J.D. Hayworth gets props from me for his concession speech Tuesday night. He went out by reminding his supporters the voters have spoken, like it or not, and you have to respect their decision.
"The time for derision in a campaign is beyond us," he said after hushing boos from his supporters at the mention of Sen. John McCain. "It is time for others to move forward with their visions of the future based on what the voters have told us tonight."
"We need to understand the result," he went on to say, "and the fact is, our fellow Arizonans do believe the incumbent will be a better custodian of their goals and desires, and we earnestly hope that will be the case."
Here's the full speech, courtesy C-SPAN:
Hayworth had plenty of time to rehearse this speech. Aside from an early surge, he failed to give Sen. McCain a serious challenge. Even conservative-leaning polls left him running to catch up. Two things killed his chances: 1) McCain's sizable war chest and 2) that doggone infomercial.
Hayworth ended up running against himself. Was he the consistent conservative, or the TV "huckster" (or "Huck-sta" as McCain's TV ads seemed to pronounce it) for a shady deal offering free government money? Voting for somebody who pitched a handout and yet promised to rein in government spending just didn't smell right.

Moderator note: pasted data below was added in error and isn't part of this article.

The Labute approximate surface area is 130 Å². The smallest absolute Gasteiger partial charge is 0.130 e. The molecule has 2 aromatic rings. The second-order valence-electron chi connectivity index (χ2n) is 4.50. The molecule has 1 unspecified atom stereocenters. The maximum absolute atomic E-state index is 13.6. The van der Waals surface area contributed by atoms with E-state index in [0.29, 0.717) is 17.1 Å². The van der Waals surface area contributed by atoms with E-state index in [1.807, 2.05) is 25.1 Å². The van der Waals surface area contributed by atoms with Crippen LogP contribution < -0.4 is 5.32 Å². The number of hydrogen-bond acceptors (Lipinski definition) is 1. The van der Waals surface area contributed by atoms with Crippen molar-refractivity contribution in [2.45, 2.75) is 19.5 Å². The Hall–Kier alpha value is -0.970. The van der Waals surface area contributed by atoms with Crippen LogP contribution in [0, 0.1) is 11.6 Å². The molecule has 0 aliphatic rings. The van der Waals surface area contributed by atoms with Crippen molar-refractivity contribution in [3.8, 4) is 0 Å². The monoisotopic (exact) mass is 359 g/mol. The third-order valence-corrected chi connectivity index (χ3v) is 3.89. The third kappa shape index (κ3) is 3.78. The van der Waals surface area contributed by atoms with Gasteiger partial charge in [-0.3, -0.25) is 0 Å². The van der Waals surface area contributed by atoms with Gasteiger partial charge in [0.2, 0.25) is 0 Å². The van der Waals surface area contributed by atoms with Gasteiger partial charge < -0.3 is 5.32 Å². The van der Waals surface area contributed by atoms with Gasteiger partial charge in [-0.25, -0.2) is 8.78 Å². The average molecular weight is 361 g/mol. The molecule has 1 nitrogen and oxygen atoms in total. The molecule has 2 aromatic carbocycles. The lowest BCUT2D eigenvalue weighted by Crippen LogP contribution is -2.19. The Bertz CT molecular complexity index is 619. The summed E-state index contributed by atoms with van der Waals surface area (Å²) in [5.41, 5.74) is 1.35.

McCain's ads wouldn't have cut so deep if Hayworth had the cash to fight back. Eventually he did, but by then it was too late. Thus another lesson of hardball politics is demonstrated: when you go up against the big guns, you can't carry a pistol.
Yet Hayworth forced McCain to move back to the right and recapture some alienated conservatives. He may claim he's not a "maverick," but maverick is as maverick does, and mavericks know how to gravitate back to their base and win when necessary.
Now with a higher profile, Hayworth can step into the role of conservative cheerleader, much like Sarah Palin, and keep his campaign going.